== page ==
• 1. the fossil record of change in earlier species
      2. the chemical and anatomical similarities of related life forms
      3. the geographic distribution of related species
      4. the recorded genetic changes in living organisms over many generations

    The labelling of it as a theory rather than an absolute certainty is reasonable humilty on the part of the scientific fraternity. But given the weight of evidence which supports the theory, it is rather simple to accept it as fact.

    I acknowlege that it must be hard to accept a scientific theory on the merits of evidence and scientific rigour when it clashes with a theological belief system. The theory of digital signal transmission is based on evidence and repeatable experiments in the same way as evolution, yet this theory is not rejected? Is this because the scientific fraternity is more competent in the field of telecommunications than in evolutionary biology, or because the dominant religious belief system does not offer an alternative explanation which is in conflict with the theory?

    The constant is scientific method - repeatable controlled experiments which reveal small portions of "truth" which aid our understanding in the world. Inconsistencey arises and science is rejected only when it challenges the theories put forward in dominant religious thought.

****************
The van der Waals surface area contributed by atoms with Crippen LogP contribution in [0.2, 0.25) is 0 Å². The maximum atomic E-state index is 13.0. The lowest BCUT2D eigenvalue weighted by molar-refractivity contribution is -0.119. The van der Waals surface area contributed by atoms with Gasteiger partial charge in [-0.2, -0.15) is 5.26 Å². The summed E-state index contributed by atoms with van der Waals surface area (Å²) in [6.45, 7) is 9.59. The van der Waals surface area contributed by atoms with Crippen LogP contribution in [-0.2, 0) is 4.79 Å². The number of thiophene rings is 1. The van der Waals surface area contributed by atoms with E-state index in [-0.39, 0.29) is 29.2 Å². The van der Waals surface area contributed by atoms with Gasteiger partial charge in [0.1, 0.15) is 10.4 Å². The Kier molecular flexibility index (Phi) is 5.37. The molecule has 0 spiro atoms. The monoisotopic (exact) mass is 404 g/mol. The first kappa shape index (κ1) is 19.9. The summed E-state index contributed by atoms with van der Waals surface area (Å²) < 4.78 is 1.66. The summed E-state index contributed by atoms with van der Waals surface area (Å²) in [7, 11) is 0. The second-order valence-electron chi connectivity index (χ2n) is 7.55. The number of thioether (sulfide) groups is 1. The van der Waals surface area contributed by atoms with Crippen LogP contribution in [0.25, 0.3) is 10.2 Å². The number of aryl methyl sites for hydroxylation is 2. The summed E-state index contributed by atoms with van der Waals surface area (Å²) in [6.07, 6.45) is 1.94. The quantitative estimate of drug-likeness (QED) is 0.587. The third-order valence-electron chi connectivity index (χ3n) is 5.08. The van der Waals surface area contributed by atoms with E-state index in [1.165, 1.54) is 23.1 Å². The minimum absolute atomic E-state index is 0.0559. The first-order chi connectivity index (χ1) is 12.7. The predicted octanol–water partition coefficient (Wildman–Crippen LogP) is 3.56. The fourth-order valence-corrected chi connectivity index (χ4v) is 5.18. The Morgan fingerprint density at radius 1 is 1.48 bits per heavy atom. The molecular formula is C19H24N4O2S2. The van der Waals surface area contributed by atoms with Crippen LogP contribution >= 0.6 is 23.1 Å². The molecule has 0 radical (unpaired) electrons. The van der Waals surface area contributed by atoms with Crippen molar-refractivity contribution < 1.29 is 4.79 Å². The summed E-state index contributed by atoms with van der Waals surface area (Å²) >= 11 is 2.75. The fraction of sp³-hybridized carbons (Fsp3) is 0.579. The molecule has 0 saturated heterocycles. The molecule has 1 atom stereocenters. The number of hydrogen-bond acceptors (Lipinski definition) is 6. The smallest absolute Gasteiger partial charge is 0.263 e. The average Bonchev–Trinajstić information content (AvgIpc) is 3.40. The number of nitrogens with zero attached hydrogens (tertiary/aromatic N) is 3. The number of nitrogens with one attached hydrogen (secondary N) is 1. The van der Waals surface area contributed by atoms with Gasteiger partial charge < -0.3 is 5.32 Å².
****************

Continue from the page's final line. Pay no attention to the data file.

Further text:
That is one of the key problems with religion - any challenge to the doctrine is immediately discarded as heresy and lies and is not assessed with an open and balanced mind.
     
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  15. DELETED by roaster - puter is misbehaving.
     
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  16. DELETED by roaster - sorry - puter is farking up.
     
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  17. It wasn't so long ago that the dissenter was discarded.
     
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  18. poetic and quite true. Jesus was the original activist - he went against the dominant doctrine and brought in new ideas to freshen up the religion.

    Why are so many of his followers against using him as a role model?
     
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  19. creationism can't provide any credible scientific evidence whatsoever that evolution is flawed. Creationism is a pseudo-science. It isn't a scientific theory in any sense because it isn't based on scientific principle.



    A recent study found that religious thoughts occupy the same areas of the brain as imagination.

    fancy that.